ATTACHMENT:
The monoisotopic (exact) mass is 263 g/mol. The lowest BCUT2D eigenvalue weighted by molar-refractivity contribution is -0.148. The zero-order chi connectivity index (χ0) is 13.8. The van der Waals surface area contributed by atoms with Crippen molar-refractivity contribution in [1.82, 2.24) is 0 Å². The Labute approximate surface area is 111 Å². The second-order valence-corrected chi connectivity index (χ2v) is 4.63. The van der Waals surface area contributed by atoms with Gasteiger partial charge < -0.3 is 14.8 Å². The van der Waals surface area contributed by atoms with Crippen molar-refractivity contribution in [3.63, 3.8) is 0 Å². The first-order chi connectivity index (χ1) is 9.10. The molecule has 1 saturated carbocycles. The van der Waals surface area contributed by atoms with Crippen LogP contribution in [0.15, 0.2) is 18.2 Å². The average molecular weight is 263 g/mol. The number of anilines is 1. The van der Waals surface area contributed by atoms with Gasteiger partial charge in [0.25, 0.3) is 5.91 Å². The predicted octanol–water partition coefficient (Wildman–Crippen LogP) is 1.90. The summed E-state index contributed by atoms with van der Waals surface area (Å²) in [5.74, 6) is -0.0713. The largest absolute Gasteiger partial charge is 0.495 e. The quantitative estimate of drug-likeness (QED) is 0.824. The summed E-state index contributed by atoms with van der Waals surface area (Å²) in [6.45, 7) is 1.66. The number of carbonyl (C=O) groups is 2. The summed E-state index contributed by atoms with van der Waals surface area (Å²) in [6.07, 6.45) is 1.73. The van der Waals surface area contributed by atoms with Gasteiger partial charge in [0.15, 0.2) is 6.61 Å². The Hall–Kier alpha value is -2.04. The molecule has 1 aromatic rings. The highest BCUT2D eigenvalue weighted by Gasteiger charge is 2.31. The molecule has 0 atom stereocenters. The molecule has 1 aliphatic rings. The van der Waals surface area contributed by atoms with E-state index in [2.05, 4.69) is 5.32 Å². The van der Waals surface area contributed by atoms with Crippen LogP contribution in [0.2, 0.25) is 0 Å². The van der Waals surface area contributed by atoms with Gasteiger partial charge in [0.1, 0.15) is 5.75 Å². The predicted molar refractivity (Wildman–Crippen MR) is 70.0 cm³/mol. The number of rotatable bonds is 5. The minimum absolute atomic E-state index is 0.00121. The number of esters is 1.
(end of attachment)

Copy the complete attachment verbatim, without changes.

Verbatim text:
The monoisotopic (exact) mass is 263 g/mol. The lowest BCUT2D eigenvalue weighted by molar-refractivity contribution is -0.148. The zero-order chi connectivity index (χ0) is 13.8. The van der Waals surface area contributed by atoms with Crippen molar-refractivity contribution in [1.82, 2.24) is 0 Å². The Labute approximate surface area is 111 Å². The second-order valence-corrected chi connectivity index (χ2v) is 4.63. The van der Waals surface area contributed by atoms with Gasteiger partial charge < -0.3 is 14.8 Å². The van der Waals surface area contributed by atoms with Crippen molar-refractivity contribution in [3.63, 3.8) is 0 Å². The first-order chi connectivity index (χ1) is 9.10. The molecule has 1 saturated carbocycles. The van der Waals surface area contributed by atoms with Crippen LogP contribution in [0.15, 0.2) is 18.2 Å². The average molecular weight is 263 g/mol. The number of anilines is 1. The van der Waals surface area contributed by atoms with Gasteiger partial charge in [0.25, 0.3) is 5.91 Å². The predicted octanol–water partition coefficient (Wildman–Crippen LogP) is 1.90. The summed E-state index contributed by atoms with van der Waals surface area (Å²) in [5.74, 6) is -0.0713. The largest absolute Gasteiger partial charge is 0.495 e. The quantitative estimate of drug-likeness (QED) is 0.824. The summed E-state index contributed by atoms with van der Waals surface area (Å²) in [6.45, 7) is 1.66. The number of carbonyl (C=O) groups is 2. The summed E-state index contributed by atoms with van der Waals surface area (Å²) in [6.07, 6.45) is 1.73. The van der Waals surface area contributed by atoms with Gasteiger partial charge in [0.15, 0.2) is 6.61 Å². The Hall–Kier alpha value is -2.04. The molecule has 1 aromatic rings. The highest BCUT2D eigenvalue weighted by Gasteiger charge is 2.31. The molecule has 0 atom stereocenters. The molecule has 1 aliphatic rings. The van der Waals surface area contributed by atoms with E-state index in [2.05, 4.69) is 5.32 Å². The van der Waals surface area contributed by atoms with Crippen LogP contribution in [0.2, 0.25) is 0 Å². The van der Waals surface area contributed by atoms with Gasteiger partial charge in [0.1, 0.15) is 5.75 Å². The predicted molar refractivity (Wildman–Crippen MR) is 70.0 cm³/mol. The number of rotatable bonds is 5. The minimum absolute atomic E-state index is 0.00121. The number of esters is 1.